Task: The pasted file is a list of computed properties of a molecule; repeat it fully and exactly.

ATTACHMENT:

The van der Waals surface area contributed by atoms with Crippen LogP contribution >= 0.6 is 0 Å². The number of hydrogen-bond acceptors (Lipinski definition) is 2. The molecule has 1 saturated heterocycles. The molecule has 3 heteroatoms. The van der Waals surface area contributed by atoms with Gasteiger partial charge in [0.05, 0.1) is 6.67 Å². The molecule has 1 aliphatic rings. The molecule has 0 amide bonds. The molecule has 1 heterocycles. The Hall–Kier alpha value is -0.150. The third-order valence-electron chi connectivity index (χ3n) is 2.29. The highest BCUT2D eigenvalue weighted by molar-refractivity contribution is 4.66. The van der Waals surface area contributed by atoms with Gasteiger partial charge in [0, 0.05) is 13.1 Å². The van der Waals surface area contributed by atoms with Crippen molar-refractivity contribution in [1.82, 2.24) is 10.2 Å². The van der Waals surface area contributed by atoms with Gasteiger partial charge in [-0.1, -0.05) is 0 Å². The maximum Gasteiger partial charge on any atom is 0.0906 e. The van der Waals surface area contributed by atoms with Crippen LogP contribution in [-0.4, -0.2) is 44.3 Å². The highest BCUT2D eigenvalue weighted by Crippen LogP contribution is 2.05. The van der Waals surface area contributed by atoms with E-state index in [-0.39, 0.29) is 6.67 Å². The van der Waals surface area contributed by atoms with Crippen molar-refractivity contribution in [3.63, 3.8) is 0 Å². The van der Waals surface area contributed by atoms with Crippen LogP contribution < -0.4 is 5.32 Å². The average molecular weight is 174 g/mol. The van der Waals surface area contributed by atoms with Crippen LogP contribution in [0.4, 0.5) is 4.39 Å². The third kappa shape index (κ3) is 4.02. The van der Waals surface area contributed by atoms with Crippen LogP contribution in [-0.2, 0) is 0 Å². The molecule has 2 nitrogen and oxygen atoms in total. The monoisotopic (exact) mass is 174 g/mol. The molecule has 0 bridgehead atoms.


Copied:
The van der Waals surface area contributed by atoms with Crippen LogP contribution >= 0.6 is 0 Å². The number of hydrogen-bond acceptors (Lipinski definition) is 2. The molecule has 1 saturated heterocycles. The molecule has 3 heteroatoms. The van der Waals surface area contributed by atoms with Gasteiger partial charge in [0.05, 0.1) is 6.67 Å². The molecule has 1 aliphatic rings. The molecule has 0 amide bonds. The molecule has 1 heterocycles. The Hall–Kier alpha value is -0.150. The third-order valence-electron chi connectivity index (χ3n) is 2.29. The highest BCUT2D eigenvalue weighted by molar-refractivity contribution is 4.66. The van der Waals surface area contributed by atoms with Gasteiger partial charge in [0, 0.05) is 13.1 Å². The van der Waals surface area contributed by atoms with Crippen molar-refractivity contribution in [1.82, 2.24) is 10.2 Å². The van der Waals surface area contributed by atoms with Gasteiger partial charge in [-0.1, -0.05) is 0 Å². The maximum Gasteiger partial charge on any atom is 0.0906 e. The van der Waals surface area contributed by atoms with Crippen LogP contribution in [-0.4, -0.2) is 44.3 Å². The highest BCUT2D eigenvalue weighted by Crippen LogP contribution is 2.05. The van der Waals surface area contributed by atoms with E-state index in [-0.39, 0.29) is 6.67 Å². The van der Waals surface area contributed by atoms with Crippen molar-refractivity contribution in [3.63, 3.8) is 0 Å². The van der Waals surface area contributed by atoms with Crippen LogP contribution < -0.4 is 5.32 Å². The average molecular weight is 174 g/mol. The van der Waals surface area contributed by atoms with Crippen LogP contribution in [0.4, 0.5) is 4.39 Å². The third kappa shape index (κ3) is 4.02. The van der Waals surface area contributed by atoms with Crippen LogP contribution in [-0.2, 0) is 0 Å². The molecule has 2 nitrogen and oxygen atoms in total. The monoisotopic (exact) mass is 174 g/mol. The molecule has 0 bridgehead atoms.